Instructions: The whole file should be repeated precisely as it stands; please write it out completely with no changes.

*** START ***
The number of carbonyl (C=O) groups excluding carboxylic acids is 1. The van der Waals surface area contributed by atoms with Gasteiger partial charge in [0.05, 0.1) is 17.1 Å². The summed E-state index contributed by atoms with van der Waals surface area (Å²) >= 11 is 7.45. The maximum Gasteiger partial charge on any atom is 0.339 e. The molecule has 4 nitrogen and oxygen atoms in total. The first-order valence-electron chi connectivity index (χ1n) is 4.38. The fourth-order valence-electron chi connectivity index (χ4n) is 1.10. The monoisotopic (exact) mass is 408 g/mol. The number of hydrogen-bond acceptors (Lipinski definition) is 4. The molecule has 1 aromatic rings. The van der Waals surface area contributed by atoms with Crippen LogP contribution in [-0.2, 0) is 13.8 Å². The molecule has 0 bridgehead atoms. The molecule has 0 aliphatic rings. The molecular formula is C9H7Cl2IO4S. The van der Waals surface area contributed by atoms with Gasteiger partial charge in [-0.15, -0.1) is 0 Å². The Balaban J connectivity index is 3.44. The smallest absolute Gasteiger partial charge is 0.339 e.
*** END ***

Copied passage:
The number of carbonyl (C=O) groups excluding carboxylic acids is 1. The van der Waals surface area contributed by atoms with Gasteiger partial charge in [0.05, 0.1) is 17.1 Å². The summed E-state index contributed by atoms with van der Waals surface area (Å²) >= 11 is 7.45. The maximum Gasteiger partial charge on any atom is 0.339 e. The molecule has 4 nitrogen and oxygen atoms in total. The first-order valence-electron chi connectivity index (χ1n) is 4.38. The fourth-order valence-electron chi connectivity index (χ4n) is 1.10. The monoisotopic (exact) mass is 408 g/mol. The number of hydrogen-bond acceptors (Lipinski definition) is 4. The molecule has 1 aromatic rings. The van der Waals surface area contributed by atoms with Crippen LogP contribution in [-0.2, 0) is 13.8 Å². The molecule has 0 bridgehead atoms. The molecule has 0 aliphatic rings. The molecular formula is C9H7Cl2IO4S. The van der Waals surface area contributed by atoms with Gasteiger partial charge in [-0.15, -0.1) is 0 Å². The Balaban J connectivity index is 3.44. The smallest absolute Gasteiger partial charge is 0.339 e.